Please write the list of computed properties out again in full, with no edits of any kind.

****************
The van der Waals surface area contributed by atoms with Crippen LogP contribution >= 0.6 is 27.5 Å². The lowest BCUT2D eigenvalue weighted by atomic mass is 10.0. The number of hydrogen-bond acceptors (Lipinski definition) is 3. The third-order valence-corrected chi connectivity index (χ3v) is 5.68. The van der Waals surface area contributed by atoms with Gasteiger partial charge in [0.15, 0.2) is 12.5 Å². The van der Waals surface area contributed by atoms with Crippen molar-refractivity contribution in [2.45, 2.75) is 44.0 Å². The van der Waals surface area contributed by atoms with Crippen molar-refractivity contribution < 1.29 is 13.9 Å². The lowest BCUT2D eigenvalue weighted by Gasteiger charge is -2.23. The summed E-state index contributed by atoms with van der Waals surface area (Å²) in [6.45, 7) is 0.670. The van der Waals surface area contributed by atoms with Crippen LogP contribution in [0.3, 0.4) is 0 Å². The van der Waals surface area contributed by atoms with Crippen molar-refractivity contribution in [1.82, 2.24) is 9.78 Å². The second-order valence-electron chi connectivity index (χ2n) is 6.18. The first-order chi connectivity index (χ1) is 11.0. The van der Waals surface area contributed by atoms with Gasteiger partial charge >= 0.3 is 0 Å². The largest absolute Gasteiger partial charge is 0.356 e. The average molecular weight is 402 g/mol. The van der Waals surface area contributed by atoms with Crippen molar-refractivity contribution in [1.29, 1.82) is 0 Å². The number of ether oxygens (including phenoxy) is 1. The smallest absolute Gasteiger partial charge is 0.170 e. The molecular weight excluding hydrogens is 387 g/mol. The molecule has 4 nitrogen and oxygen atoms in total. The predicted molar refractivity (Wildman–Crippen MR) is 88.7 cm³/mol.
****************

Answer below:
The van der Waals surface area contributed by atoms with Crippen LogP contribution >= 0.6 is 27.5 Å². The lowest BCUT2D eigenvalue weighted by atomic mass is 10.0. The number of hydrogen-bond acceptors (Lipinski definition) is 3. The third-order valence-corrected chi connectivity index (χ3v) is 5.68. The van der Waals surface area contributed by atoms with Gasteiger partial charge in [0.15, 0.2) is 12.5 Å². The van der Waals surface area contributed by atoms with Crippen molar-refractivity contribution in [2.45, 2.75) is 44.0 Å². The van der Waals surface area contributed by atoms with Crippen molar-refractivity contribution < 1.29 is 13.9 Å². The lowest BCUT2D eigenvalue weighted by Gasteiger charge is -2.23. The summed E-state index contributed by atoms with van der Waals surface area (Å²) in [6.45, 7) is 0.670. The van der Waals surface area contributed by atoms with Crippen LogP contribution in [0.3, 0.4) is 0 Å². The van der Waals surface area contributed by atoms with Crippen molar-refractivity contribution in [1.82, 2.24) is 9.78 Å². The second-order valence-electron chi connectivity index (χ2n) is 6.18. The first-order chi connectivity index (χ1) is 11.0. The van der Waals surface area contributed by atoms with Gasteiger partial charge >= 0.3 is 0 Å². The largest absolute Gasteiger partial charge is 0.356 e. The average molecular weight is 402 g/mol. The van der Waals surface area contributed by atoms with Crippen molar-refractivity contribution in [1.29, 1.82) is 0 Å². The number of ether oxygens (including phenoxy) is 1. The smallest absolute Gasteiger partial charge is 0.170 e. The molecular weight excluding hydrogens is 387 g/mol. The molecule has 4 nitrogen and oxygen atoms in total. The predicted molar refractivity (Wildman–Crippen MR) is 88.7 cm³/mol.